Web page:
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University of Iowa News Release

Feb. 20, 2003

UI Faculty Receive New Investigator Research Awards

Four University of Iowa faculty members have been awarded 2002-03 College of Public Health-College of Medicine New Investigator Research Awards. The awards assist newly appointed primary or joint faculty in the UI College of Public Health or the UI Roy J. and Lucille A. Carver College of Medicine to advance their research activities. Each recipient will receive up to $10,000 of funding for independent research projects.

The recipients are: Peter M. Cram, M.D., assistant professor of internal medicine; N. Andrew Peterson, Ph.D., assistant professor of community and behavioral health; Brian J. Smith, Ph.D., assistant professor of biostatistics; and Ergun Y. Uc, M.D., assistant professor (clinical) of neurology.

"Each of these young investigators has identified an important public health concern and has proposed research that will help address these issues," said Leon Burmeister, Ph.D., associate dean of research and academic affairs for the UI College of Public Health. "The Colleges of Public Health and Medicine are impressed with the scientific potential of the awardees. We are very confident that meaningful contributions will result from each of the funded projects."

The award recipients' proposed research projects were chosen on the basis of scientific merit; relevance to the College of Public Health mission, strategic plan and goals; and probability of attracting subsequent extramural research funding.

Following are descriptions of each of the winning research proposals.

"Loss to Follow-Up and Quality of Care After Newly Diagnosed Osteoporosis by DEXA Scan"
Peter M. Cram
An estimated 10 million Americans have osteoporosis (thinning of the bones), placing them at increased risk for fractures. To screen for osteoporosis, dual energy x-ray absorptiometry (DEXA) scans are used to measure bone density. Research suggests that a substantial percentage of patients with newly diagnosed osteoporosis by DEXA scan fail to receive any treatment. Furthermore, even if patients with osteoporosis do receive treatment, they may receive suboptimal therapy. The aim of this study is to collect pilot data to provide an accurate estimate of several measures related to the quality of management of patients with newly diagnosed osteoporosis.

"Organizational Empowerment and Health Promotion Potential of Faith Institutions in Underserved, Rural Communities"
N. Andrew Peterson

Studies show that rural residents experience higher rates of poor health on selected indicators and have less access to social services and health care than nonrural residents. It also has been found that faith institutions in rural communities often provide networks of social support that address unmet health and human services needs. This study will gather data from faith institutions in Keokuk County, Iowa, to explore whether organizational empowerment predicts potential to successfully adopt individually focused and environmentally focused health promotion strategies.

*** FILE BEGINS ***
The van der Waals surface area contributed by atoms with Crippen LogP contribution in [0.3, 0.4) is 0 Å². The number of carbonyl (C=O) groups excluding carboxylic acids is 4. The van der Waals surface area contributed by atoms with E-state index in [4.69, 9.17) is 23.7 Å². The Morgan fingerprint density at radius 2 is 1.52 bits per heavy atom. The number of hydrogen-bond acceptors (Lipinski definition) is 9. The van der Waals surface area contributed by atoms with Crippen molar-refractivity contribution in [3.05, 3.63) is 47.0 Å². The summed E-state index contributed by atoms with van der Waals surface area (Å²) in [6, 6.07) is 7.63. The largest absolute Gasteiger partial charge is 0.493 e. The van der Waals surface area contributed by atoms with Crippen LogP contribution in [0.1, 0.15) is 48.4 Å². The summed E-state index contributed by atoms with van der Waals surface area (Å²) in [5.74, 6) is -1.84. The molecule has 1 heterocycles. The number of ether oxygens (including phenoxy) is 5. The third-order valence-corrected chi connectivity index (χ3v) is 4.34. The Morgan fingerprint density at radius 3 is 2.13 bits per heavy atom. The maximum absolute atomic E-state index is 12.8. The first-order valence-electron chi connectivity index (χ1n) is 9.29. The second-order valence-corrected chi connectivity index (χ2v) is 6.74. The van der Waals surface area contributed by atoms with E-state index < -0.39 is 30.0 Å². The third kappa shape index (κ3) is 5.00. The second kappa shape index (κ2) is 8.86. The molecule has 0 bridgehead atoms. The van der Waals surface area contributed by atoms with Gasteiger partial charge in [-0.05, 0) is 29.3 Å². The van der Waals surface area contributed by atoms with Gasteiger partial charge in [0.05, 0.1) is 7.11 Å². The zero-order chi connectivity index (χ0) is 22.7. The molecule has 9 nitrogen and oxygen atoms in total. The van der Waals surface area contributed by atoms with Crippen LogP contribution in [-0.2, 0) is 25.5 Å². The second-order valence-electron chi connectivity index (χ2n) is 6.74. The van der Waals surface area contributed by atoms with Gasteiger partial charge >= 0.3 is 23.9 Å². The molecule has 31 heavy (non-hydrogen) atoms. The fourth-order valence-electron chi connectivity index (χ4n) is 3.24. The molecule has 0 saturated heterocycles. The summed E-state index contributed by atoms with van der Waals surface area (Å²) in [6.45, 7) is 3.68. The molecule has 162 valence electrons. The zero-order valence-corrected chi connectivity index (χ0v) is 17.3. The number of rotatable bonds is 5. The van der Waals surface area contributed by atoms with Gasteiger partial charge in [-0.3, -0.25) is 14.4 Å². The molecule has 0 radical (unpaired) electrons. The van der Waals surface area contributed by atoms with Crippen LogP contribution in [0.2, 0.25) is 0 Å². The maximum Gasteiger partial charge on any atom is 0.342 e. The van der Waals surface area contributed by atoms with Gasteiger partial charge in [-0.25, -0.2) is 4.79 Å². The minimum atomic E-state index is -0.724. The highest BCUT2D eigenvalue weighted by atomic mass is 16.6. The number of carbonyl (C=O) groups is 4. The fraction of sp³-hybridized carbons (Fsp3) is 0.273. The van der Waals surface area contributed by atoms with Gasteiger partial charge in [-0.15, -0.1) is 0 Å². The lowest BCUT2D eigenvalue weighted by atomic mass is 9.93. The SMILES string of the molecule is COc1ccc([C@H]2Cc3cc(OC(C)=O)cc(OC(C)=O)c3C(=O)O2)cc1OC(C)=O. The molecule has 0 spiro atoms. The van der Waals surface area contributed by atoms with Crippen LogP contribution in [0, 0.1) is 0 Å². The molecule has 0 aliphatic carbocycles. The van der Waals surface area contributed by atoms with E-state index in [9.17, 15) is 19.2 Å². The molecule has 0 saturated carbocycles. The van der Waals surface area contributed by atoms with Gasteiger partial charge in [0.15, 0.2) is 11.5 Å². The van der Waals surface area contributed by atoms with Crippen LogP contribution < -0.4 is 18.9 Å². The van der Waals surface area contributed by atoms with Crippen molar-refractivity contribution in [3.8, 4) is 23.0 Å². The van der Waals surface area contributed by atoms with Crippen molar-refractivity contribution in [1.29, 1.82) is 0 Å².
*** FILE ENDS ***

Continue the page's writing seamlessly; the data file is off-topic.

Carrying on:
"Bayesian Models for Meta-Analysis: The Impact of Dietary Fat Intake on Prostate Cancer Risk"
Brian J. Smith

Individual studies have failed to provide a clear picture of the relationship between prostate cancer and dietary fat intake. While a few studies have found statistically significant positive effects for fat intake, many more have failed to show an effect. Thus, there continues to be debate over the relative importance of dietary fat intake in prostate cancer etiology. The goal of this project is to develop meta-analysis models for the purpose of pooling existing data to increase the overall power to detect an effect for fat intake. More specifically, the aim is to provide a more precise estimate of the risk of prostate cancer as a function of dietary fat intake.

"Predicting Driver Safety in Parkinson's Disease"
Ergun Y. Uc

Parkinson's disease is a progressive neurodegenerative disorder that causes motor, cognitive and sleep disturbances, all of which can contribute to unsafe driving. The diagnosis of Parkinson's disease alone, however, is not a reliable criterion for determining fitness to drive. There is little consensus among health professionals and driving authorities about how to advise individuals with Parkinson's disease about driving. Results from this pilot study can lead to formation of clear guidelines and standardized simulated driving tests for individuals with Parkinson's disease.

STORY SOURCE: University of Iowa College of Public Health Office of Communications, 4257 Westlawn, Iowa City, Iowa 52242.

MEDIA CONTACT: Debra Venzke, 319-335-9647, debra-venzke@uiowa.edu

PHOTOS: Photos of the following researchers are available for downloading:
Peter Cram
http://www.int-med.uiowa.edu/Divisions/GMed/Directory/PeterCram.html

Brian Smith
http://www.public-health.uiowa.edu/faculty/~bsmith.html

Ergun Uc
http://www.uihealthcare.com/depts/med/neurology/neurologymds/uc.html